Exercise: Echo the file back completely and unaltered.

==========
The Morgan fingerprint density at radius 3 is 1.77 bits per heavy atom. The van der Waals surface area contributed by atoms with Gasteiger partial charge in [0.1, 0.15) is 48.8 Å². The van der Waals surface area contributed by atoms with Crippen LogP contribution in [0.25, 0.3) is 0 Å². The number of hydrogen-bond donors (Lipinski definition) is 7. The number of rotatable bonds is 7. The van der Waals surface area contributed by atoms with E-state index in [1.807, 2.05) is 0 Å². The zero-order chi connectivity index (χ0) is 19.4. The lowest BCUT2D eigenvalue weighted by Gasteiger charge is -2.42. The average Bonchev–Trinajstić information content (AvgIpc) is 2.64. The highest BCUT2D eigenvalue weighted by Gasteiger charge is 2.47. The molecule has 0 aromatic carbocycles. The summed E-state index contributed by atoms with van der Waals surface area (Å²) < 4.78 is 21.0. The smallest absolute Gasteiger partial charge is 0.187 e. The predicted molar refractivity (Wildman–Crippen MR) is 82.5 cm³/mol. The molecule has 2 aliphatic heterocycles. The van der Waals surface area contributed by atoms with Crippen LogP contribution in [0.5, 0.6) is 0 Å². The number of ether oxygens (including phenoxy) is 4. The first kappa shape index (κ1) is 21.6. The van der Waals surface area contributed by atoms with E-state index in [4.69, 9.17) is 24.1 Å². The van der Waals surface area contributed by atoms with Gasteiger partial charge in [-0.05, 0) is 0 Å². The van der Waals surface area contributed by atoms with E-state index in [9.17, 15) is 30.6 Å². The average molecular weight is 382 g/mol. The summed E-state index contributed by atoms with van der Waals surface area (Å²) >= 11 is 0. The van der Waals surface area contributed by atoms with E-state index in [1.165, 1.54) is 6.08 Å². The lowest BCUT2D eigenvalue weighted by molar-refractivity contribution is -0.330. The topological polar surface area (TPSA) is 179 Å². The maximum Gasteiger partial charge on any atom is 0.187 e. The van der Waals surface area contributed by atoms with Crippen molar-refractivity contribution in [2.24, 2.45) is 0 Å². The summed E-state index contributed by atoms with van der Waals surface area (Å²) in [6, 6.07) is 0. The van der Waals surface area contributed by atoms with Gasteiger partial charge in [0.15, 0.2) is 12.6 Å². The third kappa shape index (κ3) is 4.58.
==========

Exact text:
The Morgan fingerprint density at radius 3 is 1.77 bits per heavy atom. The van der Waals surface area contributed by atoms with Gasteiger partial charge in [0.1, 0.15) is 48.8 Å². The van der Waals surface area contributed by atoms with Crippen LogP contribution in [0.25, 0.3) is 0 Å². The number of hydrogen-bond donors (Lipinski definition) is 7. The number of rotatable bonds is 7. The van der Waals surface area contributed by atoms with E-state index in [1.807, 2.05) is 0 Å². The zero-order chi connectivity index (χ0) is 19.4. The lowest BCUT2D eigenvalue weighted by Gasteiger charge is -2.42. The average Bonchev–Trinajstić information content (AvgIpc) is 2.64. The highest BCUT2D eigenvalue weighted by Gasteiger charge is 2.47. The molecule has 0 aromatic carbocycles. The summed E-state index contributed by atoms with van der Waals surface area (Å²) < 4.78 is 21.0. The smallest absolute Gasteiger partial charge is 0.187 e. The predicted molar refractivity (Wildman–Crippen MR) is 82.5 cm³/mol. The molecule has 2 aliphatic heterocycles. The van der Waals surface area contributed by atoms with Crippen LogP contribution in [0.5, 0.6) is 0 Å². The number of ether oxygens (including phenoxy) is 4. The first kappa shape index (κ1) is 21.6. The van der Waals surface area contributed by atoms with E-state index in [4.69, 9.17) is 24.1 Å². The van der Waals surface area contributed by atoms with Gasteiger partial charge in [-0.05, 0) is 0 Å². The van der Waals surface area contributed by atoms with E-state index in [9.17, 15) is 30.6 Å². The average molecular weight is 382 g/mol. The summed E-state index contributed by atoms with van der Waals surface area (Å²) >= 11 is 0. The van der Waals surface area contributed by atoms with E-state index in [1.165, 1.54) is 6.08 Å². The lowest BCUT2D eigenvalue weighted by molar-refractivity contribution is -0.330. The topological polar surface area (TPSA) is 179 Å². The maximum Gasteiger partial charge on any atom is 0.187 e. The van der Waals surface area contributed by atoms with Crippen molar-refractivity contribution in [2.24, 2.45) is 0 Å². The summed E-state index contributed by atoms with van der Waals surface area (Å²) in [6, 6.07) is 0. The van der Waals surface area contributed by atoms with Gasteiger partial charge in [0.15, 0.2) is 12.6 Å². The third kappa shape index (κ3) is 4.58.